In CIA parlance missions that are â€œsuccessfulâ€ create backlashes. The CIA aptly calls this â€œBlowback.â€ At the end of WW II the US took empire from a weakened Britain and France. Among the first casualties was East Europe, which was sacrificed on the mantle of superpower relations. That same deal between superpowers saw Greece put down by England and the US, with Soviet compliance. The Soviets and the West also concluded that the people of both their respective spheres would be put down if necessary in the interests of â€œstability.â€ Democracy on both sides of the Cold War divide was shelved.
The US maintained order during its tenure of hegemony through use of both covert and overt operations that helped signal the very blowback we witnessed on the 11th. In 1953 Allen Dulles, brother of Secretary of State John Foster Dulles, thought it clever to maintain order in Iran by overthrowing its democratically elected leader, Mohammed Mossadegh. The popular Mossadegh â€œerredâ€ when he decided Iranâ€™s oil belonged to Iran and not the multi-national corporations who held â€œrightsâ€ to it. He nationalized Iranâ€™s oil. Allen Dulles sent in the CIA with suitcases full of money (the CIA had no oversight and so could spend liberally) to destabilize the government. They sent their agent Kim Roosevelt to remove Mossadegh. Kim Roosevelt was the grandson of that famous defender of the Spanish American War that brought the US no end of blowback. General H. Norman Schwarzkopf accom panied himâ€”no, not the General we all know who commanded US forces in the Persian Gulf war, but his father. Schwarzkopf trained the Shah of Iranâ€™s secret police in all sorts and manners of techniques that brutal dictatorships employ against their citizens. This bought â€œstabilityâ€ and the return of oil to its â€œrightfulâ€ owners. The US oil companies got 40%, the Brits 40%, the Dutch 14% and the French 6%. Yet, in overthrowing Mossadegh a 25-year-long period of repression was launched against dissenters in Iran with significant blowback for all parties concerned. Most significantly this created a radical Islamic fundamentalist response that led to the rise of the Ayatollah Khomeni. In part, yesterdayâ€™s tragedy is blowback from Washington policies executed 50 years back.
During the 1980s the US found another opportunity for CIA mischief in the Middle East. In 1978 the Soviet Union frowned upon the more radical Marxist government that arose on its border in Afghanistan. Given that the Soviets cynically wielded terms like â€œMarxismâ€ in the same way the US has often done with â€œdemocracy,â€ the Soviets felt no compunction about overthrowing a radical Marxist government with democratic impulses. As a superpower it sought obedience. The Soviets installed a government in Afghanistan loyal to themselves and would suffer blowback that in part led to the very dissolution of the USSR.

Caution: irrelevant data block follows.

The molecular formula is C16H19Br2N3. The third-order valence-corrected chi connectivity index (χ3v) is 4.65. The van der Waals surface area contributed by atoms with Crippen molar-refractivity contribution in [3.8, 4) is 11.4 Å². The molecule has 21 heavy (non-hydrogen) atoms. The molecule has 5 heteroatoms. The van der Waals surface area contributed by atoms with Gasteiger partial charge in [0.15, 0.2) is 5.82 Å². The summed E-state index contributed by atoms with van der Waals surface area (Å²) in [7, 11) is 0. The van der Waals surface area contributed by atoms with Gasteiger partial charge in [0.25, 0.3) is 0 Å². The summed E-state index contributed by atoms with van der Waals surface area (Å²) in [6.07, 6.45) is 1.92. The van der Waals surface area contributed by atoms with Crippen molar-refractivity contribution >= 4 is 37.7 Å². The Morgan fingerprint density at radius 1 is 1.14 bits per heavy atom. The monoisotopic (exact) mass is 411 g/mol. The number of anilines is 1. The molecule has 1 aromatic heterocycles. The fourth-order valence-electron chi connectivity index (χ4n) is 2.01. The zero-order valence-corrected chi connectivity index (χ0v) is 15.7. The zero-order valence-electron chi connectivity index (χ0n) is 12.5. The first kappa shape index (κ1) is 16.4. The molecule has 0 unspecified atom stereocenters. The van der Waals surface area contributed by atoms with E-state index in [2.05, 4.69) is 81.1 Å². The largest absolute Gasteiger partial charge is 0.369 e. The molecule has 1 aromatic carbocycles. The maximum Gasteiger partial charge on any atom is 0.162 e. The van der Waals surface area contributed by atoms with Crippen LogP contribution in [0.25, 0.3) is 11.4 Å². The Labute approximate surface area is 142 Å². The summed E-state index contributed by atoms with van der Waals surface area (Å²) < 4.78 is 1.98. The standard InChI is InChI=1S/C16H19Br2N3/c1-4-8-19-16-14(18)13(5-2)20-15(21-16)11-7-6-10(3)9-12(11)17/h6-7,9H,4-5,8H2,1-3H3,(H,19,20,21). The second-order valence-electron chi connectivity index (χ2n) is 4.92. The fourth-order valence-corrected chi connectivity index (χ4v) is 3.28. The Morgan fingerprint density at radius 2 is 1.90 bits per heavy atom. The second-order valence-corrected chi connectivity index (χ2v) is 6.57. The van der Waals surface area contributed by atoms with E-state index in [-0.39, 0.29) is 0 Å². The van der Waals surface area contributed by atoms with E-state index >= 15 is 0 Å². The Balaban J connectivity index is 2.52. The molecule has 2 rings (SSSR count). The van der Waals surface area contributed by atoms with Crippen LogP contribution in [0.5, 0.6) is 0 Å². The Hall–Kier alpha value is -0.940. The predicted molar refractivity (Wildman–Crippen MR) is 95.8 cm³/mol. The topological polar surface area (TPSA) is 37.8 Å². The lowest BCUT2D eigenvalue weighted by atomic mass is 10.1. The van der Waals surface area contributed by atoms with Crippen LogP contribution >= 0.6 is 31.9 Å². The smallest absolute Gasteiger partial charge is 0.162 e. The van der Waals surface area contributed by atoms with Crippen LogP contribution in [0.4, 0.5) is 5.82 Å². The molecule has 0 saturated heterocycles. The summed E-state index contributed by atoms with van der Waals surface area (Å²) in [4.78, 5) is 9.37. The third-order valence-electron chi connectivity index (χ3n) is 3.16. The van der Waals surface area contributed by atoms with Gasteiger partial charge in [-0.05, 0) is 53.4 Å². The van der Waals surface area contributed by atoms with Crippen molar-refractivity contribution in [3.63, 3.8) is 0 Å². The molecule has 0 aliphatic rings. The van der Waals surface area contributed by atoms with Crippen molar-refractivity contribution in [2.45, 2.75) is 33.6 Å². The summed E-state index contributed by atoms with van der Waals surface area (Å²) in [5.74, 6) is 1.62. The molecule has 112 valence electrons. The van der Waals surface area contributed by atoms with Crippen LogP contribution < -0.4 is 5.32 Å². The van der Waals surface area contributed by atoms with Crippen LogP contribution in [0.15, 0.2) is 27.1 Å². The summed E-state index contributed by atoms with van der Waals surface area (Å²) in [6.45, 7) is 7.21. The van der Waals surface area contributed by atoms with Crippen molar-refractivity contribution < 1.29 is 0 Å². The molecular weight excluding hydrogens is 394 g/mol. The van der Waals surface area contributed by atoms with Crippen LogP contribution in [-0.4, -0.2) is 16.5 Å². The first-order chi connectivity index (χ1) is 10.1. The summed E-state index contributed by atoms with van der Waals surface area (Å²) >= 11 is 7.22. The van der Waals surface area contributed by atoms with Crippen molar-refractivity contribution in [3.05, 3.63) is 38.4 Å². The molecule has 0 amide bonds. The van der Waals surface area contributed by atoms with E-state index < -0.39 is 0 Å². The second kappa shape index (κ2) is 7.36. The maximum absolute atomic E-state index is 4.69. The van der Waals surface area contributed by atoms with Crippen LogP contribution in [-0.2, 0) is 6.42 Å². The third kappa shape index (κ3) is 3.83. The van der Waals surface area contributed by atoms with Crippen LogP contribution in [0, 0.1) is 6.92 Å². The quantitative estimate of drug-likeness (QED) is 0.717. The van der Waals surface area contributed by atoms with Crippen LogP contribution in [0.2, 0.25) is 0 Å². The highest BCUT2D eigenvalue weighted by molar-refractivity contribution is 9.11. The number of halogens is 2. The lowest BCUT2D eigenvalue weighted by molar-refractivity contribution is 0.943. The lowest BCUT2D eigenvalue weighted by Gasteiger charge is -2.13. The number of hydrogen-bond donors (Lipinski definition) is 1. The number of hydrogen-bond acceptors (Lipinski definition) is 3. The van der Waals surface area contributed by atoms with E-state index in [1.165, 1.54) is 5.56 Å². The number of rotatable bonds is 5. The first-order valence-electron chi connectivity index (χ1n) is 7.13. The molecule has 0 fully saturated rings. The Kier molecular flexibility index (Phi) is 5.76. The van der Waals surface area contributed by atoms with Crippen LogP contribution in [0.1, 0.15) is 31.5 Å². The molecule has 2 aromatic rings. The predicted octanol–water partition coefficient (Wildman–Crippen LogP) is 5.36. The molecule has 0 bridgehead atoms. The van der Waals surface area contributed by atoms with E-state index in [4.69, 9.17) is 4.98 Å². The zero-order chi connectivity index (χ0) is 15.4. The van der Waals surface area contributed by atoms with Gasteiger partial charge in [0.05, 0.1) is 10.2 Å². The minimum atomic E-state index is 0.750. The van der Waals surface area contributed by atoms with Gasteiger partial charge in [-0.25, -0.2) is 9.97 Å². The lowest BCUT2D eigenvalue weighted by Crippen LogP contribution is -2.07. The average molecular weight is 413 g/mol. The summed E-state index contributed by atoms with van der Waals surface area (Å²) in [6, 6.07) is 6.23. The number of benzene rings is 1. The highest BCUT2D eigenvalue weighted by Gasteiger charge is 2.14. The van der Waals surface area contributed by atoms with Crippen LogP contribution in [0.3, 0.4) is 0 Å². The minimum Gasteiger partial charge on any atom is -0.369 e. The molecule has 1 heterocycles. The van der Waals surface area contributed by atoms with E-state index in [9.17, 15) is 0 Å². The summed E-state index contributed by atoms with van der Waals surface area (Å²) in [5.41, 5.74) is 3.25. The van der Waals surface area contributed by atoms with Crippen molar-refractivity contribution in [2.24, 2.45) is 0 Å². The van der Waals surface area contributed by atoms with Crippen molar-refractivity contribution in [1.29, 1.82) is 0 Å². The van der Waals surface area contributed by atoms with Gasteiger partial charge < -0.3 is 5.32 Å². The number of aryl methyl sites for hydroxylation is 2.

Coming off its own failed decades long attempt to install and maintain unpopular governments in Vietnam, the US was bemused by the Soviets finding themselves in a similar situation in Afghanistan. Among opponents of the Soviet backed regime in Afghanistan were Islamic fundamentalists. The CIA fanned the flames of fundamentalist fervor in order to fuel the ant-Soviet Afghani movement, the Mujahadeen. Yet, here too there would be blowback. When the Soviet Union collapsed the highly motivated fundamentalist force the US helped create and train in covert operations (the stuff of terrorism) they now turned their sights on their former benefactor. The marriage between Afghani fundamentalists and the CIA was purely one of convenience. When no longer â€œconvenientâ€ these highly-trained militants could now turn on that other source of misery in the Middle East: the US. Again, this was blowback.
This begs the question of why the US was perceived as a source of â€œevilâ€ by Islamic extremists? We are all familiar with the reasons. A decade of bombing and embargoes have left Iraqâ€™s electric, water, and health infrastructure in tatters. Saddam Hussein remains in power, but millions live in abject misery, and the United Nationsâ€™ own data shows over 700,000 children having died as a consequence of these US measures against Iraq. The Iraqi leadership has been unaffected. Hussein has punished the Kurds in the north of Iraq with impunity and the Shiite Muslims of the south treated to Husseinâ€™s bloody fist too. Yet, Iraq did not dissolve into separate nations. This was the goal of US policy. This has been achieved at a terrible human cost and is another reason for blowback against the US.
The specter of US policy toward Israel continues to haunt America. Copious amounts of aid flows liberally to the Israeli government and spills out into Palestinian communities in the form of state violence. But, peace between Israel and Egypt is critical to Middle East stability. The US gets little of its oil from the Middle East, but US oil companies are present there and more importantly oil must flow freely and predictably for the smooth functioning of the global economy over which the US presides. Palestinians homes are routinely bulldozed and its people live under military occupation. When the Arabic nations try and address this matter civilly in the United Nations, as they just tried last week at the Durban conference, they are rebuffed by the US. Consequently, Palestinian children greet with delight the news of thousands of innocent people dying in the US on the 11th. This is blowback.
America will make many choices in the near future regarding how to engage the US. Letâ€™s hope it remembers that actions have consequences. Jingoistic responses can backfire. Blowback might erupt quickly, or simmer for decades. When it strikes the consequences are devastating. We are poised to escalate the violence or begin to plumb the depths of our history in ways that might reveal how we can end these cascading series of tragedies. Hopefully, reason will prevail.